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Several communities in Bosnia and Herzegovina (BiH) are bracing themselves for a difficult winter after a bruising 2003. Already vulnerable communities have been hit by a four-month drought and a series of storm s that have caused an estimated EUR 200 million damage to agriculture.
There are fears that up to 200,000 inhabitants could be affected this winter and spring, the worst situation since 1995, when war ceased. Many people in BiH live below subsistence level. Groups of displaced people, refugees, returnees, retired people, elderly, handicapped and unemployed are especially vulnerable. Many will be in need of food, hygiene items, cattle food, seeds and fertilisers for autumn and spring sowings .
The Republik a Srpska entity and Posavina Canton in the BiH Federation entity have been badly hit. The authorities undertook measures to alleviate suffering. These included: repealing taxes on those affected; repair of roofs damaged; distribution of food parcels; and distribution of drinking water (8,000 litres). However, overall poor economic conditions and the extent of the problem meant all needs were not met.
The south (Herzegovina) has been particularly been prone to water shortages. In many villages, people, including the elderly, rely on local wells and cisterns (rain collectors) for their supply but these have dried up in several places.
Many people have been forced to travel many kilometres to find water. The cost of trucking water into communities is too expensive for most villagers.
Red Cross and Red Crescent action
In August 2003, the International Federation gave EUR 6,000 to the Red Crescent Society of Bosnia and Herzegovina's (RCSBiH) action in water distribution. RCSBiH, along with the Civil Protection, local authorities and fire-brigades, organised distribution of drinkable water to 1,745 families (5,235 inhabitants) in the remote villages of Trebinje, Ljubinje and Ravno municipalities. The distributed water was 1,560 m3, or 315 litres per inhabitant (approx. 10 litres per day). Water-cistern trucks were rented from the fire brigades . The fuel was paid by the Red Cross. The municipality authorities gave the water free. Unfortunately, the drought continued. Forest fires in mid-July and August worsened the situation. The municipalities most affected by forest fires were Trebinje, Ravno, Bileca, Neum, Gacko, Ljubinje and Mostar in the south, as well as Banja Luka region in the north.
A lot of water was used to extinguish the fires and water -cistern trucks were not always available. More people in remote villages whose water wells dried up turned to the Red Cross for help. The situation now looks as follows:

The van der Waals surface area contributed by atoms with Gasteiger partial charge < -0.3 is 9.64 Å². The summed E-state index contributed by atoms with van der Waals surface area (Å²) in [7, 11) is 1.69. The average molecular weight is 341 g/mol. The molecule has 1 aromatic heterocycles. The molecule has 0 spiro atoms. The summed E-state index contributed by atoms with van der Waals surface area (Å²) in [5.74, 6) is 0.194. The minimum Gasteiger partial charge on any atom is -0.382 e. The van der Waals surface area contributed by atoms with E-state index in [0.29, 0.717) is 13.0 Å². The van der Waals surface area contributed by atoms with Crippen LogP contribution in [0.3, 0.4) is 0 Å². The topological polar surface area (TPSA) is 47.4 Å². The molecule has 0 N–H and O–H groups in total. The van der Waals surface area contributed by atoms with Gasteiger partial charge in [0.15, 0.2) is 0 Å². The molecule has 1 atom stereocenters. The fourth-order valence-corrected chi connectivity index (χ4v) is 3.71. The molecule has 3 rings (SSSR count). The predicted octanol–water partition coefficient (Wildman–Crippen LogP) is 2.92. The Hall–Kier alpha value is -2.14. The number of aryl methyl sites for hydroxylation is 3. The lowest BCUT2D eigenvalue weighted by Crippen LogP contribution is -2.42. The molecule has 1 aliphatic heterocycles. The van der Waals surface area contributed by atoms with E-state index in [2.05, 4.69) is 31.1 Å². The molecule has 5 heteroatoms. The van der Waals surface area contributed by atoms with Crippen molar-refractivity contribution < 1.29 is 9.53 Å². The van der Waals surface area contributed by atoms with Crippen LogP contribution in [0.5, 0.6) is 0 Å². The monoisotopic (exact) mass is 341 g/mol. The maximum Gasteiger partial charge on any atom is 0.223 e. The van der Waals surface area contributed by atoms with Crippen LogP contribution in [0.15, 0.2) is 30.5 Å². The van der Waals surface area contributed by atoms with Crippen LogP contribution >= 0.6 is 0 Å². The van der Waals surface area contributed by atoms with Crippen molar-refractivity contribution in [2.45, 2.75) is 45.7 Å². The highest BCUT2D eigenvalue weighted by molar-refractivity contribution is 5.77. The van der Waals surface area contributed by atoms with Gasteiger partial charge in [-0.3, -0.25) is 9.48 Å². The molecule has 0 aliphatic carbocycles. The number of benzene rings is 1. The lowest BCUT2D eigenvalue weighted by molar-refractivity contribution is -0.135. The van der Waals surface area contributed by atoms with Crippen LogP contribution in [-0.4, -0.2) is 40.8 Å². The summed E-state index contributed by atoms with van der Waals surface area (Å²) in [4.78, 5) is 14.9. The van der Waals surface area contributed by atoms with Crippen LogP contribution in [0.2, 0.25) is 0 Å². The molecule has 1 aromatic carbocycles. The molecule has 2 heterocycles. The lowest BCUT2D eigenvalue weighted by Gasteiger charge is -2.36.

- 3,600 families (13,350 inhabitants)
from Trebinje, Ljubinje, Bileca, Nevesinje and Berkovici (five municipalities
of Eastern Herzegovina Region - Republika Srpska entity)
- 12,175 families (49,225 inhabitants) from Mostar West, Mostar East, Capljina, Konjic, Stolac, Citluk, Jablanica, Neum, Prozor-Rama and Ravno (ten municipalities of Herzegovina-Neretva Canton - Federation BiH entity)
To complicate matters, strong winds and hail in July 2003 caused damage to crops, buildings and infrastructure. It affected mainly:
- Tuzla and Zenica-Doboj Cantons in Federation BiH entity
- Prijedor, Zvornik, Doboj and Banja Luka regions in Republika Srpska entity
- On 4 July, damage to crops and infrastructure
seven municipalities in the Region Prijedor estimated at EUR 1 million.
- Three separate storms in Region Zvornik,
damaging crops and buildings, estimated to be EUR 40,000.
- On 4 and 23 July, damage to crops, buildings
and infrastructure estimated at EUR 800,000 in four municipalities of Doboj
- On 4 and 23 July, damage to crops (EUR
1.5 m illion) and infrastructure (EUR 750,000) in four municipalities of
Banja Luka region.
- On 23 and 25 July, damage to crops (EUR
1.5 million), buildings (EUR 135,000) and infrastructure (EUR 39,000) in
four munic ipalities of Tuzla Canton.
- On 23 July, damage to crops (EUR 150,000) and buildings (EUR 175,000) in Zenica-Doboj Canton. The cantons and regions ravaged by the hail storms were in regions where the main economy is agriculture and whose inhabitants mainly live from the land. The crops, already damaged by drought, were destroyed by the hail storms.
For further details please contact:
- Slobodanka Curic, DPP sub-regional coordinator, Regional Delegation for Central Europe phone: +387 65 665 747 email: firstname.lastname@example.org
- Sune Follin, disaster management delegate, Regional Delegation for Central Europe, Phone: 361 2483315, Email: email@example.com
- Zsolt Dudas, Regional Officer, Europe Department, Geneva, Phone : 41 22 730 43 19; Fax: 41 22 733 03 95; email: Zsolt.Dudas@ifrc.org
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